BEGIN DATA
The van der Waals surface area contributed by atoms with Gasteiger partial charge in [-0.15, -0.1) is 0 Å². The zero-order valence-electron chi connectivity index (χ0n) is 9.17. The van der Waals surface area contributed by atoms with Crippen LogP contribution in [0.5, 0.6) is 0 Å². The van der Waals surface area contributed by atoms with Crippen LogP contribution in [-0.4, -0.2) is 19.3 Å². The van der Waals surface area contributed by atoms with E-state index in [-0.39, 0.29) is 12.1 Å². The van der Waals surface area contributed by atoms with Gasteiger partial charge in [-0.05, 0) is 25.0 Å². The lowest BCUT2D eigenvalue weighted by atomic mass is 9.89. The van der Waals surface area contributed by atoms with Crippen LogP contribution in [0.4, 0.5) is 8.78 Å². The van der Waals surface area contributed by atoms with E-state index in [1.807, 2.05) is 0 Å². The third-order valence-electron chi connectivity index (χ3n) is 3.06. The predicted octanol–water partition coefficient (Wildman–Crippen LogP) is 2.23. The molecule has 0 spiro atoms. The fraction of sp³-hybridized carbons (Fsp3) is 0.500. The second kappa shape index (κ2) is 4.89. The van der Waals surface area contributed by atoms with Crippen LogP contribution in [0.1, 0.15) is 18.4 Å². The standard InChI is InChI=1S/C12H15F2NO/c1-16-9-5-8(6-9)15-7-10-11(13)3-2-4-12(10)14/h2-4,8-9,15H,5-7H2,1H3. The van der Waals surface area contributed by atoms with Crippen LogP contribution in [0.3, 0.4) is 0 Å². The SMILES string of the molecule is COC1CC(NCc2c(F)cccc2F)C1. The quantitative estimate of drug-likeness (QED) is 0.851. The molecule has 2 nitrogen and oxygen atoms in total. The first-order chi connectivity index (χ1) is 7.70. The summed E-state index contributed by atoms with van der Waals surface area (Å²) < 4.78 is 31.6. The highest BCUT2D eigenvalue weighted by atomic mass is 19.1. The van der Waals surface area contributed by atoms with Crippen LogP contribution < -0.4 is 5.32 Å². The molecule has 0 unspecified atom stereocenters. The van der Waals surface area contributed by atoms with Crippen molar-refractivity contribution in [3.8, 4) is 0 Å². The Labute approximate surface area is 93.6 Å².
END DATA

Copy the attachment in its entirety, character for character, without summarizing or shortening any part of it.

The van der Waals surface area contributed by atoms with Gasteiger partial charge in [-0.15, -0.1) is 0 Å². The zero-order valence-electron chi connectivity index (χ0n) is 9.17. The van der Waals surface area contributed by atoms with Crippen LogP contribution in [0.5, 0.6) is 0 Å². The van der Waals surface area contributed by atoms with Crippen LogP contribution in [-0.4, -0.2) is 19.3 Å². The van der Waals surface area contributed by atoms with E-state index in [-0.39, 0.29) is 12.1 Å². The van der Waals surface area contributed by atoms with Gasteiger partial charge in [-0.05, 0) is 25.0 Å². The lowest BCUT2D eigenvalue weighted by atomic mass is 9.89. The van der Waals surface area contributed by atoms with Crippen LogP contribution in [0.4, 0.5) is 8.78 Å². The van der Waals surface area contributed by atoms with E-state index in [1.807, 2.05) is 0 Å². The third-order valence-electron chi connectivity index (χ3n) is 3.06. The predicted octanol–water partition coefficient (Wildman–Crippen LogP) is 2.23. The molecule has 0 spiro atoms. The fraction of sp³-hybridized carbons (Fsp3) is 0.500. The second kappa shape index (κ2) is 4.89. The van der Waals surface area contributed by atoms with Crippen LogP contribution in [0.1, 0.15) is 18.4 Å². The standard InChI is InChI=1S/C12H15F2NO/c1-16-9-5-8(6-9)15-7-10-11(13)3-2-4-12(10)14/h2-4,8-9,15H,5-7H2,1H3. The van der Waals surface area contributed by atoms with Crippen LogP contribution in [0.3, 0.4) is 0 Å². The SMILES string of the molecule is COC1CC(NCc2c(F)cccc2F)C1. The quantitative estimate of drug-likeness (QED) is 0.851. The molecule has 2 nitrogen and oxygen atoms in total. The first-order chi connectivity index (χ1) is 7.70. The summed E-state index contributed by atoms with van der Waals surface area (Å²) < 4.78 is 31.6. The highest BCUT2D eigenvalue weighted by atomic mass is 19.1. The van der Waals surface area contributed by atoms with Crippen LogP contribution < -0.4 is 5.32 Å². The molecule has 0 unspecified atom stereocenters. The van der Waals surface area contributed by atoms with Crippen molar-refractivity contribution in [3.8, 4) is 0 Å². The Labute approximate surface area is 93.6 Å².